It might seem strange to say that the only way to build our lives around true beauty is through the path of ascetic renunciation. But if this is so, it is only because we do not understand what asceticism really is. That we have difficulty understanding asceticism should not surprise us, for as St. Ignatius (Brianchaninov) writes in The Field: “The Fall has become so assimilated to the essence of all mankind that rejection of the Fall has become tantamount to rejection of our very life.” For us darkened sinners and spiritual infants, the beginnings of the ascetic life no doubt feel quite painful and profoundly unnatural.
But though this may seem to be so, the truth is that asceticism is infinitely far from being some dour exercise of medieval self-flagellation. We do not undertake ascetic labors in order to deprive ourselves of good things, or to somehow punish ourselves for the sake of God. No, we undertake ascetic labors in order to teach ourselves to no longer be satisfied with what is merely earthly and fleeting, to reorient our hearts toward eternity, to seek above all other things the incomparable beauty of the Kingdom of God. We become ascetics not in order to close off our hearts, but rather to open them.
The great 19th century God-bearing Elder, St. Barsanuphius of Optina, explained this when some pilgrims came to ask him whether Christians ought to spend their time going to the symphony. The Elder had greatly loved music before he entered the monastery, and so he was able to affirm that some of these works are indeed beautiful and edifying. But he also pointed out that the human heart only has so many “valves,” so to speak. The more of these valves we open to earthly beauty, the less room there is for spiritual beauty to enter into our hearts. And conversely when we close off our hearts to earthly good things, we open them all the more to be filled with spiritual good things.
My brothers and sisters, generally speaking our hearts today are small and withered. Yet they are stuffed to overflowing — as never before in all the history of the world — with an overwhelming multitude of both cares and pleasures of this life. How will we create room in them for God, for the Mother of God, for the saints, for one another? There is quite simply no other way to do so than the way of the ascetics.
As I said, when we first set out on this path it will no doubt be difficult, and the demons will do their utmost to make it seem both unnecessary and joyless. And that is why, when undertaking our small labors of asceticism, we must constantly call to remembrance the purpose of this asceticism: through leaving behind that which is paltry and perishing, to lay hold already in this life on the true joy and true beauty which can only be found in the Kingdom of God.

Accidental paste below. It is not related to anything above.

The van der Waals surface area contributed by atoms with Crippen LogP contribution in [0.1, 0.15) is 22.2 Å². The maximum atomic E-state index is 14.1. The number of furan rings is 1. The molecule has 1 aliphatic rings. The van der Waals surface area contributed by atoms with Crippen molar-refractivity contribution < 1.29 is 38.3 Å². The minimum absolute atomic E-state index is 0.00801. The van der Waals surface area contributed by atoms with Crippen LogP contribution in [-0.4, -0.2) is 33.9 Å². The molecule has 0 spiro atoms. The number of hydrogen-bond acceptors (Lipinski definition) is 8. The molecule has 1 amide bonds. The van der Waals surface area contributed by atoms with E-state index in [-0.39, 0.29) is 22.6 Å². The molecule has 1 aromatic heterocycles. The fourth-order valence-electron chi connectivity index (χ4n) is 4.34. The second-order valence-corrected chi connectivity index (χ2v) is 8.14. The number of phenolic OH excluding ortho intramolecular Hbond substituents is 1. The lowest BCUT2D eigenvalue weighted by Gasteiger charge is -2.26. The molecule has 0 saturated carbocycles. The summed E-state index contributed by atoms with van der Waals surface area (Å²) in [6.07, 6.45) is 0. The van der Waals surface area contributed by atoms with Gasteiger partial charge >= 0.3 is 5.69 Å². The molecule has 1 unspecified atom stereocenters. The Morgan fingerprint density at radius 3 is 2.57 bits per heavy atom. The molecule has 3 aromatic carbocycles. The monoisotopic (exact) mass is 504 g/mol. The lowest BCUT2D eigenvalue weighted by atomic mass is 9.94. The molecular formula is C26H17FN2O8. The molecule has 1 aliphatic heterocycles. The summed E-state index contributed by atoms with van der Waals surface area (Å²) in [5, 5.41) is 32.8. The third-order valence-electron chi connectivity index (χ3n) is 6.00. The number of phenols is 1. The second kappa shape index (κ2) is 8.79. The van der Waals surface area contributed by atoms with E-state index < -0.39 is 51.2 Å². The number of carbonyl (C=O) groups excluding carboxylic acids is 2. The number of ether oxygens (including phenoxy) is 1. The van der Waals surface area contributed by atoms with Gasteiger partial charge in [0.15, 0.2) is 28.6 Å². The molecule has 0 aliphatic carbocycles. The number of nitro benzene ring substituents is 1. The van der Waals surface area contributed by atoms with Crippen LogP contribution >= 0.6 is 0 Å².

If any doubt my words, I urge them to read the book Wounded by Love (actually, I urge every Christian to read it anyway), which explains all of this much better and much more beautifully than I possibly could. But even more than this wondrous book, St. Paul in the 12th chapter of Hebrews offers us to greatest possible proof of the glory of the ascetic path:
Wherefore seeing we also are compassed about with so great a cloud of witnesses, let us lay aside every weight, and the sin which doth so easily beset us, and let us run with patience the race that is set before us, looking unto Jesus the author and finisher of our faith; who for the joy that was set before Him endured the cross, despising the shame, and is set down at the right hand of the throne of God.
Of course, like St. Barsanuphius we do not need to deny the authentic goodness and beauty that exists in this world, nor do we automatically need to cut ourselves off from it entirely. Even St. Isaac the Syrian, who was by no means a stranger to strict and rigorous asceticism, declares that Nature is one of two books (alongside Holy Scripture) through which God reveals Himself to man. And this, in the final analysis, is the true criterion by which Christians must judge beauty: is it leading us toward God? Is it drawing our hearts toward heaven?
Even Ippolit — the angry, dying, revolutionary nihilist in Dostoevsky’s The Idiot — knew what question to ask Prince Myshkin about the famous phrase: “What beauty will save the world? Kolya told me what you said … Are you a zealous Christian? Kolya says you call yourself a Christian.”
What beauty will save the world? Only the beauty of Christ. Only the beauty of the Cross.
Let us cleanse our senses, and we shall behold Christ shining with the unapproachable Light of the Resurrection.”